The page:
Film was made in 1985 It is directed by Paul Aaron and stars , Glenn Close, Patinkin, Valerie Curtin, Barnard Hughes and the one and only Ruth Gordon
When husband and wife Nick and Jan move into an old house in San Francisco , they uncover a message under layers of wallpaper left by a previous tenant. (“Maxie lived here! Read it and weep!”).
The daft landlady from upstairs is overwhelmed when she sees the message and tells them about a girl who lived there in the 1920s. Maxie was a brash young party girl who died in a car crash the morning before her big audition for a Hollywood studio. Her only movie legacy, mere minutes on film, is dug up by Nick who watches it with his wife.
Just after Jan goes to bed, Maxie’s ghost appears. She has never seen herself on film. She laments never having a shot at stardom and then vanishes. Nick can’t figure out if the house is really haunted or if he is hallucinating. He also has his hands full with Miss Scheffer, his boss, who has romantic designs on him.
Maxie eventually takes over Jan’s body, first to experience life, then to try out for a television commercial and ultimately to go to Hollywood for a movie audition she is offered after the commercial. Finally she can fulfill her destiny. Her misadventures mess up Jan’s and Nick’s lives, to the point that Jan is pursued by her boss, Bishop Campbell, who wants to exorcise her. Nick remains utterly fascinated by this woman, who looks exactly like the wife he still loves.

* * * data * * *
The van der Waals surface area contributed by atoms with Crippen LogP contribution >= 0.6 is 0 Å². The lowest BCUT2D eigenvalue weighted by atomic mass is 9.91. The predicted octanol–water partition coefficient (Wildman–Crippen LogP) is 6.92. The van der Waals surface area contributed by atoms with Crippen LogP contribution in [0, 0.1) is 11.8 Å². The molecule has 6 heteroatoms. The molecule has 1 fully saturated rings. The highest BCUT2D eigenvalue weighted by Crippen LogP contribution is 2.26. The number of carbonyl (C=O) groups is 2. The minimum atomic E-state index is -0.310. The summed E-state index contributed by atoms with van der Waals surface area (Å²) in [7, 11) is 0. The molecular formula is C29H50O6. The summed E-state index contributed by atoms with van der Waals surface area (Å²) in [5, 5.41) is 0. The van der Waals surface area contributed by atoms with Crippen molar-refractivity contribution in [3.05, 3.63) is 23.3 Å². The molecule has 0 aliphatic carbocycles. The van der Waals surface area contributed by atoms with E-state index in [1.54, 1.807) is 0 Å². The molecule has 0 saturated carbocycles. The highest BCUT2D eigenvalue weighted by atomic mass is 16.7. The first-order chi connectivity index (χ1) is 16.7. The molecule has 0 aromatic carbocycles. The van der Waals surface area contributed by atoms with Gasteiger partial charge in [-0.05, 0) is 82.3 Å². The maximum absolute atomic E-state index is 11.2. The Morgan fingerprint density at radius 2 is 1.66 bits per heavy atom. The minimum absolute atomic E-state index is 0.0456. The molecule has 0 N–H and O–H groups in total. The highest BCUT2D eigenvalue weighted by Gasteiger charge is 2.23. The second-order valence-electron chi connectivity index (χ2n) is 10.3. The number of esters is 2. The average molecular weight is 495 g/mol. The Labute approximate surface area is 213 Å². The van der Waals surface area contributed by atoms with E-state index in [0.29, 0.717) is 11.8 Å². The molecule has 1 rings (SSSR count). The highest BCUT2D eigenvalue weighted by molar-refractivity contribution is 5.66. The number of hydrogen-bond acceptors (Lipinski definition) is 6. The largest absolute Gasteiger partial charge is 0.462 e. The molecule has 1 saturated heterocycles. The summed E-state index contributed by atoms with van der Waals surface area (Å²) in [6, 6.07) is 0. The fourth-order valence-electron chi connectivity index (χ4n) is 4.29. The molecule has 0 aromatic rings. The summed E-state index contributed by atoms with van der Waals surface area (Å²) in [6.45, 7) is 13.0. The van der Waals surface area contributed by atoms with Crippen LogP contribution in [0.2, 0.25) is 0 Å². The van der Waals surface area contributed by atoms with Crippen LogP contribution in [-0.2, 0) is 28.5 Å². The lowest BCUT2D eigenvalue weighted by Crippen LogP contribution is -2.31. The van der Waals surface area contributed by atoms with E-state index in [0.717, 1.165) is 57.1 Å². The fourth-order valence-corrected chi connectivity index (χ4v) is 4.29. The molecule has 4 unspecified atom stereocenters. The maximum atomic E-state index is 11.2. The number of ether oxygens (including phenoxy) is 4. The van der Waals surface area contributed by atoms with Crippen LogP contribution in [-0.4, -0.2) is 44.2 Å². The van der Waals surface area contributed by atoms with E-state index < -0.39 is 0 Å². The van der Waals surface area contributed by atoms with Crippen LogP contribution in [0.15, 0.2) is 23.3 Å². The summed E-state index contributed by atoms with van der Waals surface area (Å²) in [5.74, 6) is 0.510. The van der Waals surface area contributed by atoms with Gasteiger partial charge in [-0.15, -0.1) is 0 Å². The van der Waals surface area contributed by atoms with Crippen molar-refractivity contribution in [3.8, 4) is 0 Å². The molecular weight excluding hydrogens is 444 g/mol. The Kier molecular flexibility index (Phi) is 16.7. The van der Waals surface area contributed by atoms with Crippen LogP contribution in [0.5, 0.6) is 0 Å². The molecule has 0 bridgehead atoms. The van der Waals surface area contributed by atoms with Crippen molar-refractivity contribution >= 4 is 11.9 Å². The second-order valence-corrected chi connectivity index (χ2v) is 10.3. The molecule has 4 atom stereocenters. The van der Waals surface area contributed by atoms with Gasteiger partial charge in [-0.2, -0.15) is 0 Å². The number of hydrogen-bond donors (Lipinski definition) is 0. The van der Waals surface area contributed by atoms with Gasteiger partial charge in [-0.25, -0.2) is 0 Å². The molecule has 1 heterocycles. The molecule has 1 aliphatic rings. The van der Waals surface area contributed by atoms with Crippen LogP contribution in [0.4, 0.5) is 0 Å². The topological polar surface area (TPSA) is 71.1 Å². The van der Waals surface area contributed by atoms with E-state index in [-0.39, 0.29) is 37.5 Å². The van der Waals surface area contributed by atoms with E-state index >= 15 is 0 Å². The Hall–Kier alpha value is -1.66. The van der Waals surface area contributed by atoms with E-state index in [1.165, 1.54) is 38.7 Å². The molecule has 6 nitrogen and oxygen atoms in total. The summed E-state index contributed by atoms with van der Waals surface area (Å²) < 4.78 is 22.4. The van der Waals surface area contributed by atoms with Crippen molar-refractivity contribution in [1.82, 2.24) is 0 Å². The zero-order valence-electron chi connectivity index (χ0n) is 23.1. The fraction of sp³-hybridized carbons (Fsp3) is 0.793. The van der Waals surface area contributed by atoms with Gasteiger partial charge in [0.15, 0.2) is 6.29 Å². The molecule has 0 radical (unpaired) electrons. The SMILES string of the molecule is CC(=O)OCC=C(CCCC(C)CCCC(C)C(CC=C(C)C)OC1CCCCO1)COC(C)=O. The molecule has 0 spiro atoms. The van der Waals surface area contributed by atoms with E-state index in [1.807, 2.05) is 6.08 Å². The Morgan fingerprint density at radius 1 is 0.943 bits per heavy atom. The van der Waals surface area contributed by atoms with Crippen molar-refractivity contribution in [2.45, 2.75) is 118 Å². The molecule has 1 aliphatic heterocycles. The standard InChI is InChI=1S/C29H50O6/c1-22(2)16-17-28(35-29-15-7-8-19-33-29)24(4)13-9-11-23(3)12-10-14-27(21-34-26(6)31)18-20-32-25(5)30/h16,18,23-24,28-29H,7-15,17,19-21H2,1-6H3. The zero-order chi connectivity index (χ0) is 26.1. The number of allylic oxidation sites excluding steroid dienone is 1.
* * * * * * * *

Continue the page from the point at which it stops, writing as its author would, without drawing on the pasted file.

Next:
The following is an excerpt of the full text of the history of Warsaw from the 1906 Jewish Encyclopedia:
Capital of the Russo-Polish government of the same name, and former capital of the kingdom of Poland; situated on the left bank of the Vistula. According to Polish writers, the earliest settlement of Jews in Warsaw dates from the thirteenth century, and their influence at that time is indicated by a number of documents in Hebrew script preserved in the local archives. They at first resided on the Jewish street near the present Dunai street, whence they spread to other quarters of the city, acquiring houses and lands, possessing a cemetery, and owning a synagogue near St. John’s Church.
As in other cities, their growing influence awakened commercial and social antagonism among the citizens. The Christian merchants endeavored to rid themselves of their Jewish competitors by insisting on the strict application of the Magdeburg Law, and continued their propaganda with varying success until 1525, when Prince Janush of Mazovia issued a decree which forbade the Jews to reside in Warsaw or to pursue mercantile or industrial occupations in the city. This measure was not strictly enforced, however, for two years later Sigismund I. was obliged to issue a similar decree with an additional clause which debarred the Jews from residence even in the suburbs of Warsaw. This decree likewise proved ineffective, since the Jews who were driven from the city itself settled just beyond the walls,waiting for more favorable legislation which would permit them to return.
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Exterior of the Great Synagogue at Warsaw, Russia.(From a photograph.)